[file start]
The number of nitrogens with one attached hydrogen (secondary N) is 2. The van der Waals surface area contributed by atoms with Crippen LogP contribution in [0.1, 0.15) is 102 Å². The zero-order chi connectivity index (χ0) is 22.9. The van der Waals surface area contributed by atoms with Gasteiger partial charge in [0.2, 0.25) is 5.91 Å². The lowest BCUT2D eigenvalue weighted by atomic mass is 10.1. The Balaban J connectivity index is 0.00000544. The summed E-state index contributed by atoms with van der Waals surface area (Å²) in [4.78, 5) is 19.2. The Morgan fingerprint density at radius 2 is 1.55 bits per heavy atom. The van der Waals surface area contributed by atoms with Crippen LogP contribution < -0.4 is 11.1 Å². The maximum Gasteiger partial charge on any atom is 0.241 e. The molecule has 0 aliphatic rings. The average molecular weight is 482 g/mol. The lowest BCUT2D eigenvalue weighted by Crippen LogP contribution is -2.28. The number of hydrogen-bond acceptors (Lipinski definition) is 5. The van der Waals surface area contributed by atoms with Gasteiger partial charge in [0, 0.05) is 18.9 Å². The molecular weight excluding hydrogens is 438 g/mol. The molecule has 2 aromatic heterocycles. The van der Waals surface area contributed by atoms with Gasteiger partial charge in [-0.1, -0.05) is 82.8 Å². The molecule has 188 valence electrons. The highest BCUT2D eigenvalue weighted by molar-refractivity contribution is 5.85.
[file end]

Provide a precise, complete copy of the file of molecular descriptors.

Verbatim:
The number of nitrogens with one attached hydrogen (secondary N) is 2. The van der Waals surface area contributed by atoms with Crippen LogP contribution in [0.1, 0.15) is 102 Å². The zero-order chi connectivity index (χ0) is 22.9. The van der Waals surface area contributed by atoms with Gasteiger partial charge in [0.2, 0.25) is 5.91 Å². The lowest BCUT2D eigenvalue weighted by atomic mass is 10.1. The Balaban J connectivity index is 0.00000544. The summed E-state index contributed by atoms with van der Waals surface area (Å²) in [4.78, 5) is 19.2. The Morgan fingerprint density at radius 2 is 1.55 bits per heavy atom. The van der Waals surface area contributed by atoms with Crippen LogP contribution < -0.4 is 11.1 Å². The maximum Gasteiger partial charge on any atom is 0.241 e. The molecule has 0 aliphatic rings. The average molecular weight is 482 g/mol. The lowest BCUT2D eigenvalue weighted by Crippen LogP contribution is -2.28. The number of hydrogen-bond acceptors (Lipinski definition) is 5. The van der Waals surface area contributed by atoms with Gasteiger partial charge in [0, 0.05) is 18.9 Å². The molecular weight excluding hydrogens is 438 g/mol. The molecule has 2 aromatic heterocycles. The van der Waals surface area contributed by atoms with Gasteiger partial charge in [-0.1, -0.05) is 82.8 Å². The molecule has 188 valence electrons. The highest BCUT2D eigenvalue weighted by molar-refractivity contribution is 5.85.